Invention patents go through a number of stages before finally acquiring the much coveted patent. Although most inventors are concerned with the rights invention patents grant during in-force, the law actually recognizes five "rights" periods in the life of invention patents. These five periods in invention patents are:
1. Invention conceived but not yet documented. This is the phase of invention patents when an inventor conceives an invention, but has not yet made any written, signed, dated, and witnessed record of it. In this invention patents phase the inventor has no rights whatsoever.
2. Invention documented but patent application not yet filed. After making a proper, signed, dated, and witnessed documentation of in invention patents the inventor has valuable rights against any inventor who later conceives the same invention and applies for a patent. This invention patent phase gives the inventor the legal right to sue and recover damages against anyone who immorally learns of the invention (for example, through industrial spying).
3. Patent pending (patent application filed but not yet issued). During the invention patents pending period, including the one-year period after a provisional patent application is filed, the inventor can sue and recover damages against anyone who uses the invention. Most companies that manufacture a product that is the subject of a pending patent application will mark the product "patent pending" in order to warn potential copiers that if they copy the product, they may have to stop later (and thus scrap all their molds and tooling) if and when a patent issues.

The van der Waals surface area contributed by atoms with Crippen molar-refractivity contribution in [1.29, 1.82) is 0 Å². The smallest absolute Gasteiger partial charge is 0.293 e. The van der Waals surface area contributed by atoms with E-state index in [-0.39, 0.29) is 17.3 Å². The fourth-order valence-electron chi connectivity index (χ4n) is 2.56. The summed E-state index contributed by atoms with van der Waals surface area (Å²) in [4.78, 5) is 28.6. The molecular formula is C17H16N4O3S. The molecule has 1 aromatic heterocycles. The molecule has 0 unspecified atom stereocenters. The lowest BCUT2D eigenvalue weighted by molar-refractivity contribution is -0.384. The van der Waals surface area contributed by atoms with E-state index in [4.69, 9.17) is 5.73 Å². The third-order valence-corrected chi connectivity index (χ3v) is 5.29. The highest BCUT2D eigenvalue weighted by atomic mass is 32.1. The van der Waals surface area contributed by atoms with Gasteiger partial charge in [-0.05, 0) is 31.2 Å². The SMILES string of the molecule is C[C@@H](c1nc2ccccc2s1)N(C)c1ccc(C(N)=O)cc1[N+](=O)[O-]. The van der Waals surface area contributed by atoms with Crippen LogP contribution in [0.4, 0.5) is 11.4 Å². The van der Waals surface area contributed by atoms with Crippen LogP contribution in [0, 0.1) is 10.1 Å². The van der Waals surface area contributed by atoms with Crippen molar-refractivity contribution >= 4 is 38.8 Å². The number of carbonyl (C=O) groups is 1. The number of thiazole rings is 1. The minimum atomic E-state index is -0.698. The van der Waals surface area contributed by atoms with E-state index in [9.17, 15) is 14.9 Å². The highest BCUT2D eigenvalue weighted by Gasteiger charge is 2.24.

Eighteen months after filing, and while the application is pending, the U.S. Patent and Trademark Office (USPTO) will publish the application unless the applicant files a Nonpublication Request at the time of filing and doesn't file for a patent outside the U.S. If the application is published during the pendency period, an inventor can later obtain royalties from an infringer from the date of publication provided (1) the application later issues as a patent; and (2) the infringer had actual notice of the published application.
4. In-force patent (patent issued but hasn't yet expired). After the patent issues, the owner of the invention patents can bring and maintain a lawsuit for patent infringement against anyone who makes, uses, or sells the invention without permission.
5. Patent expired. After the patent expires, the owner of invention patents has no further rights, although infringement suits can still be brought for any infringement that occurred during the patent's in-force period, as long as the suit is filed within the time required by law. An expired patent remains a valid "prior-art reference" forever.